who cried black, so as not to be .cut out
of all the good things; therefore', al
though the whites bawled till they were
black in the lace, and although Master
Know Nothing and Miss Bright Eyes,
pitying their case, joined in to help them,
the blacks were certainly, the loudest.
So all the nice things were distributed
among them, while the poor whites wero
much dejected and there was even some
talk of their getting a whipping all
"I would havo given it to the others if
I could," said Master Know Nothing,
whep they had left this room.
"I couldn't help joining in to help tho
whites," said Mary; "though I don't
thiuk it is exactly the'sort of thing for
girls to do."
They next wont to the Singing School
to hear some songs which had been com
posed by tho deaf, sung by the dumb;
these were quite equal to the pictures
painted by the blind; a cat's concert
was nothing to the noise they made.?
After that, in another room they saw all
sorts of things, dono in the most surpris
ing manner, by idiots.
They now thought of going into tho
big girls' rooms. In tho first they 8Rw
one being finished off by sovcral ladies
and gentlemen. She wvs seated on a
barber's chair, njid tho gentlemen and
ladies were all busy with her head. Each
one had a brush, a little pot of gum, and
a slip of paper with something written
on it, which they stuck on tho outside of
her head with tho gum. Tho children
could spell somo of tho words on the slips
of paper,?such as Botany, Chemistry,
Modern Languages, (including slang)
and several ologics and onomies. It was
astonishing how many strips could ho
pasted on one head; it fact it was very
hard to find room for some of them and
to make them stick j the teachers bad to
keep begging the girl to sit still.
"Isn't it very disagreeable?" asked
Mary Bright Eyes.
^Very," answered tho big girl, giving
a tremendous yawn, which disturbed scv
?Ml of the ellpsbf paper so that thcyfell
off and fluttered to tho floor. "But one
comfort is.", continued tho girl, "that
after they aro all done with me, these old
things will drop off of themselves and ?
t^en I can enjoy myself."
In the room next to this there -were
several young ladies who wore already
finished off. I'he room was arranged
like a shop and tho young ladies wcro
ranged on tho counter and the shelves
undor glass cases labeled "Girls of tho
Period." ' If anybody wanted, to look at
them, they were quite willing to como
out and display themselvec., '?
"Are you not tired of being, shut up
there under a glass case?" tho" children
asked of one of them.
"Very tired," she said. "I would get
down if I knew how."
They offered to assist her and then
JMaaten. Know Nothing found a.. high
stool and he and Mnry helped her to step
off tho counter on it and then down to
the floor. "When she was there she said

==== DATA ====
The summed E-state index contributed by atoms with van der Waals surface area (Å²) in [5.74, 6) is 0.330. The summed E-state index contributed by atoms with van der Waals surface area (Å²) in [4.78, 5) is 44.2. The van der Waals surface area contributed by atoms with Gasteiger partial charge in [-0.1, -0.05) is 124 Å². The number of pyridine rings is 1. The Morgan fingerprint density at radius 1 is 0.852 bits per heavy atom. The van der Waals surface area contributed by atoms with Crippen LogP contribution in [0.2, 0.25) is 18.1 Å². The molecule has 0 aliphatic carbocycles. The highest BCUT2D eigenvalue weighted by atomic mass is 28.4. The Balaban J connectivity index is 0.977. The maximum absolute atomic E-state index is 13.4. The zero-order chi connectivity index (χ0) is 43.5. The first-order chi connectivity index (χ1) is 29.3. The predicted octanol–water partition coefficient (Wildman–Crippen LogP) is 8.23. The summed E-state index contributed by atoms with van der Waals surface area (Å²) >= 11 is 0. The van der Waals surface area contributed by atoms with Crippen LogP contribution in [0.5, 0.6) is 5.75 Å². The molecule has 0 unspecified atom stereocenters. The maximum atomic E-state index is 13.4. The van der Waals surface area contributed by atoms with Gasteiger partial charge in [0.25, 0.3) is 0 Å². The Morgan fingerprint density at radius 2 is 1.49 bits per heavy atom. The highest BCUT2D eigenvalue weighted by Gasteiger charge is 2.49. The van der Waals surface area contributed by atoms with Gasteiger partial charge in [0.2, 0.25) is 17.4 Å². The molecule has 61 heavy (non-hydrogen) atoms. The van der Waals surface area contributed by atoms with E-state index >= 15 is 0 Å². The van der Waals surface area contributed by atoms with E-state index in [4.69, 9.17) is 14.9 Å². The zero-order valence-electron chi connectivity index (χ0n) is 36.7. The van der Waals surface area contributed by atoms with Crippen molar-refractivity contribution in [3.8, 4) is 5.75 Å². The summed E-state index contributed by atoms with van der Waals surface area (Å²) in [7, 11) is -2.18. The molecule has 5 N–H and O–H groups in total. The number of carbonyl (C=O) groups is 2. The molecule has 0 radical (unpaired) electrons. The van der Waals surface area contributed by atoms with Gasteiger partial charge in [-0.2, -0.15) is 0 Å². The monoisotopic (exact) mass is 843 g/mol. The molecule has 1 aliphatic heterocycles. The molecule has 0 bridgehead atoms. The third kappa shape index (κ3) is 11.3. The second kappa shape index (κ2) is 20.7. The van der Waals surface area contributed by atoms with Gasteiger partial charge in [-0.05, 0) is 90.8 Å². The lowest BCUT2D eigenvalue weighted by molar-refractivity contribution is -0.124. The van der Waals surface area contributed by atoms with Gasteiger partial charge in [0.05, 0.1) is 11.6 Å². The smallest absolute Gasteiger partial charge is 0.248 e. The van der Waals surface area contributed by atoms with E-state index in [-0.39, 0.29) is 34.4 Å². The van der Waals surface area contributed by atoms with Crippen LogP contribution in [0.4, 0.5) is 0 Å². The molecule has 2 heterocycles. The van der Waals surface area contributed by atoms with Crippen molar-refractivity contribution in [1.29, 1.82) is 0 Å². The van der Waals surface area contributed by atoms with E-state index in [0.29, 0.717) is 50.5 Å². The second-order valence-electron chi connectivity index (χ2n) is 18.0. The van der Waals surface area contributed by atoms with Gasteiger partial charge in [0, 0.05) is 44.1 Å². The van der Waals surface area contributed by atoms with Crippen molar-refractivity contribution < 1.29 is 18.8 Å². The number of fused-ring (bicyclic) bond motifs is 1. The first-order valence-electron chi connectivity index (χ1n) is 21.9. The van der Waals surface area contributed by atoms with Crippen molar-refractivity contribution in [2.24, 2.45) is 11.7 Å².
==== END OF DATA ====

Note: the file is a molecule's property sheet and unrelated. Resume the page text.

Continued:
she hardly knew what to do with herself,
sho.had been idle so long; finally, she
concluded to try to sweep the room for
amuspment, nmd when she had got a
broom began to make the dust fly a good
i A young man now came in and began ?
to look at the young ladies. The show
man fetched several, of whom tho young
man asked such questions as "Do you
know how to bow on buttons ?" "Can
y?? keep a house?" <fcc., at which they
looked very contemptuous, and .answered ",
??No l" Then he asked r , "What are
you good for then ?" and one of them
said she conld. wear a. half a bushel of
hair on her head, and another, that she
could.wear fifty flounces on. her dress,
and another ^tUat she could spend' as
much money iu a daY a? h? --- ' * "*^v.
in a week, and moio too.
mo," said the young man. He was Ijgbfj
ing off disappointed when ho chanced to
spy the young lady who was f^eeping
the, room. .
"Ah!" cried he^'this is the girl for.
me." . ?
'then he asked her the questions he had
asked the others, to which sho answered
that she had ifever been taught those -
things. Then he asked if ehe was willing ? *
to learn them, for his sake. She prom
ised to try, with which ho was quite ??.t
isfied; so they went off together, arm-in
arm* quite happily, after giving Master
Know Nothing and Miss Bright Eyes an
invitation to their wedding, which they
both promised to accept, if their mam- r
mas did not.object.
By, this time, although they had not
spen half tho wonderful sights.of tho
Great Nineteenth Century Mundane!
Academy, the children thought they had
had enough of it for one day; so they
went home to tell the people there all'
?Young Wal worth received his con
vict suit of striped clothes, and was made
stock clerk at the Sing Sing. Penitentia
ry. - ?,rC . * ? .- ?': i & &f*
.?The Rev. Cliarles Manly of Green
y/Uc has declined a call to the Staunton
Va., Baptist Church.
?One article upon exhibition at the
Vienna Exposition is a specimen of God
?Salem, Indiana, is prominent i.
lynching. A prisoner confined in a cell
was assaulted by a largo crowd. Afrai<
to enter the cell, they threw flaming ball
of cotton saturated with petroleum a
him. Thus disconcerted ho was shot a
twenty times, then knocked in the heat
with a rook; ho was then dragged" bourn
eo a- railroad bridgo, his request to offei
a-prayer was refused, and there he wat
?Father Ryan tho celebrated South
cm poet, and catholic editor, is" ou
against Gen. Beauregard's new Schern?
?The GermnnB will entirely evneuat*
Franco by the 15th of August.
?Jack Grant, of Beaufort County
shot his father, undor tho impression thn
he was a coon.
?An engaged couple while out upo
a boat ride, went over Niagara falls.